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Killing process generated by separate thread

Posted by Dimon (Dimon), 21 July 2005
While writing a shell for my console c++ program,  find a problem with killing process. Tcl script opens new thread which generates new process for reading data from my C program:

set listener [thread::create {    thread::wait
thread::send -async $listener [SendCmd]

SendCmd script is:
if [catch {open "|$directive |& cat"} pipe]  {
   ConsoleArea insert end $pipe\n
} else {
   fileevent $pipe readable WriteLog
   ConsoleArea insert end $directive\n
   ConsoleArea see end

directive - command line
cat - program for catching errors
ConsoleArea - Text widget for showing text information returned by C++ program

WriteLog is a script for logging and shutting down thread:
if [eof $pipe] {
   catch {close $pipe}
   if [info exists listener] {
       thread::release $listener
} else {
   gets $pipe line
   ConsoleArea insert end $line\n
   ConsoleArea see end

When I call process::release $listener later, I successfully kill the thread but program that was run in that thread still work.
According to TCL manual, in UNIX to killing a process  possible with kill command.
How can I do it in Windows 2000 ?

OS: Windows 2000 Pro SP4
Tcl version: 8.4.2 with thread support
Tk version 8.4.2 with thread support
Both compiled by my own.

Posted by admin (Graham Ellis), 27 July 2005
I'm not familiar with killing processes under Windows ... I specialise in the Open Source programming languages themselves, with some Unix and Linux thrown in.   I was hoping that someone else might chime in with and answer here but ... sorry ... I don't think any of the other regulars know either.

Anyway - this follow up post at least assures you that we've looked at the question and will also bump it to the top of the pile to highlight it again.

Posted by neo (The Architect), 28 July 2005
You would have to use some third party tool for this I think.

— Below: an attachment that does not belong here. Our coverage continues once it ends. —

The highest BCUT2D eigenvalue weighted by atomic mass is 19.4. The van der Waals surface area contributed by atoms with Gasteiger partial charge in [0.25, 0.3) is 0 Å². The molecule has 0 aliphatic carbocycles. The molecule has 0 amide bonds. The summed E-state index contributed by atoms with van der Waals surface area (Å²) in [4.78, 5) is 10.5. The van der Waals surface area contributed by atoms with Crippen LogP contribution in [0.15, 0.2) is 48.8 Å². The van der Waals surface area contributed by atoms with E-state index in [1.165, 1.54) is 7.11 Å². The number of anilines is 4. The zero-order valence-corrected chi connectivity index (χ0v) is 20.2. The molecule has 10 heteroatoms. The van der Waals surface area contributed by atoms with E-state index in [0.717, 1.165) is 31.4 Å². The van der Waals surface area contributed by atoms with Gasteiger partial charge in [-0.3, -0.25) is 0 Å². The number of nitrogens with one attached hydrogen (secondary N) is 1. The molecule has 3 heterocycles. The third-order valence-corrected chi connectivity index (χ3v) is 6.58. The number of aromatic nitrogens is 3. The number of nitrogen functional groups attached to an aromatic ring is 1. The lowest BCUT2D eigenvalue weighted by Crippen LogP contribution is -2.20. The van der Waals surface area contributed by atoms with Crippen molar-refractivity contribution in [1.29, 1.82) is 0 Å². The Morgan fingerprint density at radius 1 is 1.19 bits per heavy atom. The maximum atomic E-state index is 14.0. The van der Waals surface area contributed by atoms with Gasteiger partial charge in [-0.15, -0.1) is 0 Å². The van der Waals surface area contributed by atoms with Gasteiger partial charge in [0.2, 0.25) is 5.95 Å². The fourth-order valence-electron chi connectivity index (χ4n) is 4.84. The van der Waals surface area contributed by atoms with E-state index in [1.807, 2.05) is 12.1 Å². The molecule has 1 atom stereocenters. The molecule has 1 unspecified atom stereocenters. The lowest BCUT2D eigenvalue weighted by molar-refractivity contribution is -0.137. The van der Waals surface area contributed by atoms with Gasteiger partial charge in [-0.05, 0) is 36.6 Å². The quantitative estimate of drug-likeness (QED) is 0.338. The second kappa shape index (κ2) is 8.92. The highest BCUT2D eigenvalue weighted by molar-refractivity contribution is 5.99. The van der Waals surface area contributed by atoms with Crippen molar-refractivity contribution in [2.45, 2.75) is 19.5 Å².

I googled for it and this looks like a possible tool for it

Posted by neo (The Architect), 28 July 2005
Ok I found it. You do not need to have a third party tool.
Windows XP has a command "tskill" for this. I think on some other versions of Windows its called "taskill".
Just check and let us know.

Posted by Dimon (Dimon), 9 August 2005
All hail, gentlemen!
Thank you ever so much for your attention for my question. I try to search any command like "taskill" in Windows 2000 Pro but don't found it yet. But I tried an alternative way to solve my problem and wrote small program witn C language that using TerminateProcess() WIN API function to kill a process. But I found a second problem with determine a process handle in TCL.  

if [catch {open "|$::testing::directive |& cat"} ::testing::pipe]  {
   ConsoleArea insert end $::testing::pipe\n
} else {
   set pids [pid $::testing::pipe]

The pid function returns me a process handle in uncustomary format for me: it seems like "123 4567".

How can I aright encode this format to accustomed hex view to send this handle correctly in TerminateProcess() WIN API function?

Posted by Dimon (Dimon), 6 October 2005
Well, I return to this task and solve the problem.

In this code snippet:
if [catch {open "|$directive |& cat"} ::testing::pipe]  {
   ConsoleArea insert end $::testing::pipe\n
} else {
   set pids [pid $::testing::pipe]

pids - the process Id seems like "123 4567".
So I take a series of experiments and looked accurately at the information about PIDs in Windows 2000 Task Manager. I have found that  1-st part of $pids is a true process identifier!
But I don't know about purpose of second part yet.

To kill a process spawned in separate thread I done the next.

I call thread::release function to release the thread.
After that I can to kill the process spawned in thread.

I call a small C++ program that kills a process and send as a parameter 1-st part of "pids"  variable's  value:

#include "stdafx.h"
#include <windows.h>
#include <stdlib.h>

int _tmain(int argc, _TCHAR* argv[])
 // argv[1] is a real PID
 UINT dwProcessId = atoi(argv[1]);
 HANDLE hProcess = OpenProcess(PROCESS_TERMINATE, FALSE, dwProcessId);
 if (hProcess == NULL) return FALSE;
 if (!TerminateProcess(hProcess, (DWORD)-1)) dwError = GetLastError();
 return dwError == ERROR_SUCCESS;

I think the next step would be a wrapping this C++ function as Tcl-extention.

That's all

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